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Tips for the New Hotel General Manager

publication date: Oct 24, 2012
author/source: Business Process Excellence
Crazy Schedule

Janice has been the General Manager for 6 months. She is still trying to get her arms wrapped around the effects of the previous GM’s supervision. Leslie, the prior GM, was a dictator who ruled via strong-arming and browbeating. The staff still seems a little shell-shocked and is struggling to understand Janice and her more benevolent style. Suspicions abound.


3 Tips for the New Hotel General Manager

Does the ghost of your previous GM still haunt you? Can you sense an underlying friction between departments but cannot figure out the source of the problem? What about budgeting? Is your Front Desk running lean but Housekeepers seems abundant?

How does Janice get started? She wants to keep the existing good staff, show them it is safe to trust her and bring about healing to the environment. All while tackling the out of control expenses AND need to increase occupancy. Tall order? You bet!
Below are a few thoughts on where Janice can start.

  1. Spend time interviewing key staff members. This can be anybody from the housekeeping supervisor to the night auditor to the maintenance person. Ask a few questions and then just sit back and listen.
    What to ask? Did you interact much with the previous GM? How did that go? What is your day currently like? Are there any areas where you feel like you are wasting time or energy? Do you have any suggestions for me? Do you like working here? Why or why not? Promise to keep the results anonymous.
    If it seems like you are not getting much response, consider bringing in a consultant to ask the questions. A neutral 3rd person might make them more comfortable in speaking freely.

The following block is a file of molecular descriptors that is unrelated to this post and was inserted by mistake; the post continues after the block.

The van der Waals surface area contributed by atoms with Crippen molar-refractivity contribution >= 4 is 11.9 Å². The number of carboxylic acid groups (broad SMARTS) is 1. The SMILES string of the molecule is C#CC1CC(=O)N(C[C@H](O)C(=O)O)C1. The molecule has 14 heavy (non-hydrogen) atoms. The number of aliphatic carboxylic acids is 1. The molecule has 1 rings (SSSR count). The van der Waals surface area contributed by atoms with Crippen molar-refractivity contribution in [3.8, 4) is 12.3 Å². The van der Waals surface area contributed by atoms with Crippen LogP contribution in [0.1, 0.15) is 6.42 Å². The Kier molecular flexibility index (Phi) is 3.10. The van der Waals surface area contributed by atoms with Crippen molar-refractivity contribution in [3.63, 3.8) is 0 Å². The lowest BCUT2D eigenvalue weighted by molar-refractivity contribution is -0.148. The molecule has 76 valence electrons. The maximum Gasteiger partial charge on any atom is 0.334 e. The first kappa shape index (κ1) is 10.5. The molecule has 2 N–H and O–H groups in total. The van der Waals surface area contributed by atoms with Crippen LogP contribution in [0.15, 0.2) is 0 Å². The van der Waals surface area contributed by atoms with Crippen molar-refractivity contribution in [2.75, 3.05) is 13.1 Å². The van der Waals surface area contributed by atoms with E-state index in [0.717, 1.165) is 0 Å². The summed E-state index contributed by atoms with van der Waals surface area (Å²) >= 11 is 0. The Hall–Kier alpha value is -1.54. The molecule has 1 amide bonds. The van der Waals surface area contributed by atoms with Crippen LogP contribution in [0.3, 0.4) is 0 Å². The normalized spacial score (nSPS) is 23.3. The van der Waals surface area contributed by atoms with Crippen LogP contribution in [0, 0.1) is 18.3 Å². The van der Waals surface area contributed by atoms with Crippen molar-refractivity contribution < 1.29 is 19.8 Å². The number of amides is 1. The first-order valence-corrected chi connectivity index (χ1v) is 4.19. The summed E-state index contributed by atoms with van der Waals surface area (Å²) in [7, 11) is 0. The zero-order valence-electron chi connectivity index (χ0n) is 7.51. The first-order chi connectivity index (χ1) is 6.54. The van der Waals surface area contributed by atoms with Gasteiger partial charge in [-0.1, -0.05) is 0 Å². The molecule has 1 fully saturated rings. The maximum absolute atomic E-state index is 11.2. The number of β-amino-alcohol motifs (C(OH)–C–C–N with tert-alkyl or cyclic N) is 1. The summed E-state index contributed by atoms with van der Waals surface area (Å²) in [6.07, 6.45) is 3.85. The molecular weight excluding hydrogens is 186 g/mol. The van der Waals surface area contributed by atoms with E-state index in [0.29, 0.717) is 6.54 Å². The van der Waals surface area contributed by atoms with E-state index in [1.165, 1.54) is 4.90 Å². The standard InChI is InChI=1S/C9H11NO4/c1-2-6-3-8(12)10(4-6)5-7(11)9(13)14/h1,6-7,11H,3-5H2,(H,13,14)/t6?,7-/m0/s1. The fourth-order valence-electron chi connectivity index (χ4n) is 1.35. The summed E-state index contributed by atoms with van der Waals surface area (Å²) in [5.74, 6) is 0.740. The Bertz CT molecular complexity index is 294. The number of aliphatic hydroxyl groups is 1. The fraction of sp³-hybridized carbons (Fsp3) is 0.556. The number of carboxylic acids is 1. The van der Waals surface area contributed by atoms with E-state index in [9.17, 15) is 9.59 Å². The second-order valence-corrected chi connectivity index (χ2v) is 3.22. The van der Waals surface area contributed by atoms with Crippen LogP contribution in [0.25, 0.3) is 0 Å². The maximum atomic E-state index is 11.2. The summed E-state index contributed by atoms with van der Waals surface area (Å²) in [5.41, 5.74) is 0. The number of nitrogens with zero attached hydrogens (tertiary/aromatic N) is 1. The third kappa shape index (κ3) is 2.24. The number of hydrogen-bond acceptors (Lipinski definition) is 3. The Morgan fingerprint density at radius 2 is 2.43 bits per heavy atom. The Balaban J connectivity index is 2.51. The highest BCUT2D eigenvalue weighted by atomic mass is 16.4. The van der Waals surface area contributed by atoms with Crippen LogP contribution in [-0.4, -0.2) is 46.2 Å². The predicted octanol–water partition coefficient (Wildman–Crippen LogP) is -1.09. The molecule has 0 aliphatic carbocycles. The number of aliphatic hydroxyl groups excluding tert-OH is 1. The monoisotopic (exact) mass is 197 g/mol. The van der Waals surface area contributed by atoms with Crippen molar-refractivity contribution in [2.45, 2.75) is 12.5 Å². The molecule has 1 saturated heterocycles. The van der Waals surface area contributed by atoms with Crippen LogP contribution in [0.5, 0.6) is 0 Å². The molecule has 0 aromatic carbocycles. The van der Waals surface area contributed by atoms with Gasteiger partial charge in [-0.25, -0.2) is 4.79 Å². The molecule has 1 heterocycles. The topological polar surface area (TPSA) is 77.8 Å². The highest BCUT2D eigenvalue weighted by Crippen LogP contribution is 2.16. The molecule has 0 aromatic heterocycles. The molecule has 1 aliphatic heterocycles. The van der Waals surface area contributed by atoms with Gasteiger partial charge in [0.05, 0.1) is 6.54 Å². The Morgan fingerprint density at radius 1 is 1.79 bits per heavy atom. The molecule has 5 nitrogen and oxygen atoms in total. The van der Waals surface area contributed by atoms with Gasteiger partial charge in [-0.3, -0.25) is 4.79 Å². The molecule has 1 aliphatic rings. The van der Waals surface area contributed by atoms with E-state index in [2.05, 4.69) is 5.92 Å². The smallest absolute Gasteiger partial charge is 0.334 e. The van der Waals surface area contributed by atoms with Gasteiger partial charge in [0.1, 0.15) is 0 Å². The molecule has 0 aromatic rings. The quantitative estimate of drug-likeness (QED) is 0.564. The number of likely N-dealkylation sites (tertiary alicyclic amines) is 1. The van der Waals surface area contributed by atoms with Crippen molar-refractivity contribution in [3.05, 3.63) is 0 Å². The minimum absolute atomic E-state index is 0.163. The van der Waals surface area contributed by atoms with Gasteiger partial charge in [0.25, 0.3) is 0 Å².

2. In the case of the hotel I am discussing today, they had a very lean Front Desk, no laundry person and a seemingly endless supply of housekeepers. With the desire of not laying anybody off, I advised cross-training the staff. Find out who is willing to learn other areas of the hotel. I told the staff this was great job security and their flexibility and new skill set would increase their value to the management. I also asked their assistance in finding ways to reduce expenses or increase sales.
  3. Give them all a common goal and make it exciting to reach (I talk about this ALL the time!). For example, you want to increase occupancy by 10% and reduce expenses by 5%. Give a deadline and promise to share the change in net income with them.
    Encourage cross-departmental collaboration to make this goal happen. In other words, does Front Desk need an extra hand during the hours of 3pm to 6pm? Can Housekeeping spare a person during that time to assist? Does Housekeeping need help folding laundry after a super busy weekend? Maybe Front Desk can fold during slow times. How else can they work together to reach the goals of increasing sales and reducing expenses? Allow them to work it out. Remember that you as the GM care about the destination not necessarily the journey!

Well? Is your inner creative inspired yet?

What else should Janice do as an incoming General Manager?

What tasks do you run into that cause you dread? Is it staff scheduling? Are your energy bills too high? Do you feel like you are constantly training the same people to do the same tasks? Is staff friction getting in the way? Those are all areas we can help! Let us serve you doing what we do best so you can do what you do best!

Business Process Excellence partners with hotels and senior living organizations to increase revenue, decrease expenses and improve service. We examine your daily operations and make recommendations for improvement that enhance productivity and efficiency with your bottom line firmly in our sights. Download our FREE report titled “5 Ways Hotels Can Increase Revenue and Time and Improve Customer Satisfaction!” at www.bpenow.com!


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